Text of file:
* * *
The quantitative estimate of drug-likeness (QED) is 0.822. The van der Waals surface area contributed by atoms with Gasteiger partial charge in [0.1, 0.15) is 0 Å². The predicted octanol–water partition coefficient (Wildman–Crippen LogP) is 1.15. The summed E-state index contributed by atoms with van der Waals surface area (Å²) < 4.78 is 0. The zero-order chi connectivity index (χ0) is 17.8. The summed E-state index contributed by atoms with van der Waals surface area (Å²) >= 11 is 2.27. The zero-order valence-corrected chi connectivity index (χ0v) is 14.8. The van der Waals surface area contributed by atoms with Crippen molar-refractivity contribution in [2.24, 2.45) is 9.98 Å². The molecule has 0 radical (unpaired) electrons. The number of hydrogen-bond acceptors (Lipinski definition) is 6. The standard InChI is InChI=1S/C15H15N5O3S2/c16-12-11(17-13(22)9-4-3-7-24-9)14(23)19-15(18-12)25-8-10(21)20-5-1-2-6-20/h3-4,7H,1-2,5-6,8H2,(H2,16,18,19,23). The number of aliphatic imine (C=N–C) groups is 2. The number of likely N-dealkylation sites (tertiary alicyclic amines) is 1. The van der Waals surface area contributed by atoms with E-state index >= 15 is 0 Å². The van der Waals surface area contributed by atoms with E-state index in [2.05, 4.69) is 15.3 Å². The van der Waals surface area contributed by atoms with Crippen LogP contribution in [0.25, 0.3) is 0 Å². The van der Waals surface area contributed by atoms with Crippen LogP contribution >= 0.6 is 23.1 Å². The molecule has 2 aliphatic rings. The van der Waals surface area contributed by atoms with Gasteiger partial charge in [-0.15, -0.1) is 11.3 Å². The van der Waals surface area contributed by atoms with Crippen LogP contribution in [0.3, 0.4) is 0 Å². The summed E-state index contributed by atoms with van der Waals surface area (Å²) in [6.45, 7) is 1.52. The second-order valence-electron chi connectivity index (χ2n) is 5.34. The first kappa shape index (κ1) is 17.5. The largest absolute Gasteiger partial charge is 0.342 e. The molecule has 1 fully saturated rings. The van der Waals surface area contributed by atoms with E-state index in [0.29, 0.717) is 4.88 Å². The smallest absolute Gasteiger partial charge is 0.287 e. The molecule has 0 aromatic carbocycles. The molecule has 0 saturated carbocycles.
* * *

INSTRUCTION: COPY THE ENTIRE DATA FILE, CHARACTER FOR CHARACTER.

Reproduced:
The quantitative estimate of drug-likeness (QED) is 0.822. The van der Waals surface area contributed by atoms with Gasteiger partial charge in [0.1, 0.15) is 0 Å². The predicted octanol–water partition coefficient (Wildman–Crippen LogP) is 1.15. The summed E-state index contributed by atoms with van der Waals surface area (Å²) < 4.78 is 0. The zero-order chi connectivity index (χ0) is 17.8. The summed E-state index contributed by atoms with van der Waals surface area (Å²) >= 11 is 2.27. The zero-order valence-corrected chi connectivity index (χ0v) is 14.8. The van der Waals surface area contributed by atoms with Crippen molar-refractivity contribution in [2.24, 2.45) is 9.98 Å². The molecule has 0 radical (unpaired) electrons. The number of hydrogen-bond acceptors (Lipinski definition) is 6. The standard InChI is InChI=1S/C15H15N5O3S2/c16-12-11(17-13(22)9-4-3-7-24-9)14(23)19-15(18-12)25-8-10(21)20-5-1-2-6-20/h3-4,7H,1-2,5-6,8H2,(H2,16,18,19,23). The number of aliphatic imine (C=N–C) groups is 2. The number of likely N-dealkylation sites (tertiary alicyclic amines) is 1. The van der Waals surface area contributed by atoms with E-state index >= 15 is 0 Å². The van der Waals surface area contributed by atoms with E-state index in [2.05, 4.69) is 15.3 Å². The van der Waals surface area contributed by atoms with Crippen LogP contribution in [0.25, 0.3) is 0 Å². The van der Waals surface area contributed by atoms with Crippen LogP contribution >= 0.6 is 23.1 Å². The molecule has 2 aliphatic rings. The van der Waals surface area contributed by atoms with Gasteiger partial charge in [-0.15, -0.1) is 11.3 Å². The van der Waals surface area contributed by atoms with Crippen LogP contribution in [0.3, 0.4) is 0 Å². The summed E-state index contributed by atoms with van der Waals surface area (Å²) in [6.45, 7) is 1.52. The second-order valence-electron chi connectivity index (χ2n) is 5.34. The first kappa shape index (κ1) is 17.5. The largest absolute Gasteiger partial charge is 0.342 e. The molecule has 1 fully saturated rings. The van der Waals surface area contributed by atoms with E-state index in [0.29, 0.717) is 4.88 Å². The smallest absolute Gasteiger partial charge is 0.287 e. The molecule has 0 aromatic carbocycles. The molecule has 0 saturated carbocycles.